Poems from Carol Smallwood

The House Wrapped Around

as if I’d never left, my feet automatically

adapting to the spot that dipped, and

without looking I knew the exact distance

between the windows even without the

television or stereo.

The heavy doors did provide a feeling

of solidity until one stuck—and the panic

only calmed by the window above the

kitchen sink where I’d studied clouds.

Despite the happiness being with the kids,

I remembered: “How do you know I’m mad?”

said Alice. “You must be,” said the

Cheshire Cat,” or you wouldn’t have come


Brylcreem, cigarettes, and antiseptic clung to

the bedroom once shared with Cal; only two

mirrors remained arranged so they endlessly

repeated me till I disappeared.

There’d been a mirror the night before I

married that’d given wavy reflections

while packing away girlhood diaries.

Now the stripes in the yellow wallpaper

mocked, “So you thought you’d get away?

Cal said you never would.”

The yellow wallpaper became that in the

story about a wife who peels it to free

the woman she thinks trapped.

Her husband called her, little girl;

So did mine.


The post office has flyers: “Crime Victims Have Rights”

but emotional incest lacks legal definition--

its victims seldom included in important sites.

The post office has flyers: “Crime Victims Have Rights”:

covert incest is a widespread oversight

that abusers know lacks recognition.

The post office has flyers: “Crime Victims Have Rights”

but emotional incest lacks legal definition.

A Need to Know Basis


What circle of Purgatory has the deeply carved inscription, “Beauty is truth, truth beauty. That is all ye know, and all ye need to know”?

As a woman I would’ve smiled at Keats had I traveled with his brothers, Dante and Virgil. Truth is more slippery for women. Women shape it from what they see and feel, from the ooze of living and blood of creation.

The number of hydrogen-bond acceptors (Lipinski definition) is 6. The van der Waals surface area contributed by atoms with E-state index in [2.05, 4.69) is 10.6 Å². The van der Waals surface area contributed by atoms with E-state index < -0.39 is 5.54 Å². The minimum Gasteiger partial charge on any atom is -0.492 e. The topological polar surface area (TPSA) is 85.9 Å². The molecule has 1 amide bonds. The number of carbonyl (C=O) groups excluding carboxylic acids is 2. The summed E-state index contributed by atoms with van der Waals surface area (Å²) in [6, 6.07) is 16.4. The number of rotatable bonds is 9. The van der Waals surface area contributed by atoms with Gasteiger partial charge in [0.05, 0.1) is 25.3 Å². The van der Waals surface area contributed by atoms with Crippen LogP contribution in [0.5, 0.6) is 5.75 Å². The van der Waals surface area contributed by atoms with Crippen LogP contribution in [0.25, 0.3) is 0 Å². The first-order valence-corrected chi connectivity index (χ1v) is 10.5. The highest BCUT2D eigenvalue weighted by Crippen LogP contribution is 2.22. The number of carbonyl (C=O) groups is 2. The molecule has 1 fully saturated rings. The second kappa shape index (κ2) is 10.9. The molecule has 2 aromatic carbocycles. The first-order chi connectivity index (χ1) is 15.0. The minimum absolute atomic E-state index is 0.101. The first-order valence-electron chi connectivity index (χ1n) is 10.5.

A rescue worker said that when a person falls between a passing train and train platform their body gets twisted like a corkscrew ribs down. When they’re removed they die because their guts fall out--before they’re just numb. When it happens workers call people close to them after saying they have one or two minutes to live after being removed from between train and platform.


If I accept the truth it meant those closest to me had done things so awful it altered my brain. Caroline had said, “They’re out to crack you,” but I hadn’t believed her.

It just wasn’t Uncle Walt. How about Cal? And had Doctor and Dirk really been any better? How many had guessed but did nothing? How much had Honor Thy Father contributed? I had “HIT ME” on my forehead after Uncle Walt adopted me.


Could it be like what Tim O’Brien wrote in one of his stories about being in the Vietnam War? “The bad stuff never stops happening: it lives in its own dimension, replaying itself over and over.”


My brother said, “With Uncle Walt and Aunt Hester behind Cal what can you do? Uncle Walt could very well have done things to you as a child but it’s over.”

“Don’t you know what it does? It’s like seeing an elephant in your pew and pretending it isn’t there!”

“You’re like my women parishioners. You refuse to see things.”

“See things?”

“Whatever you think is wrong would look small if you read the lives of the saints.”


When I get close to accepting truth, my mind retreats like a horse nearing a cliff. I remember telling Mary Elizabeth’s husband that when I mowed it was so dry one summer that, “I’d never seen clouds of dust like that.”

When he said, “It’s never been so dry before,” the logic, the mere acceptance of saying things the way they were seemed crude, impolite, not Christian.


But what happened surfaces in dreams and symptoms as surely as earthquakes and volcanoes confirm the molten core of the earth.

About Carol Smallwood

Carol Smallwood’s most recent poetry collections include In Hubble’s Shadow (Shanti Arts 2017); Prisms, Particles, and Refractions (Finishing Line Press, 2017); A Matter of Selection (Poetic Matrix Press, 2018). A multi-Pushcart nominee, she’s founded, supports humane societies.


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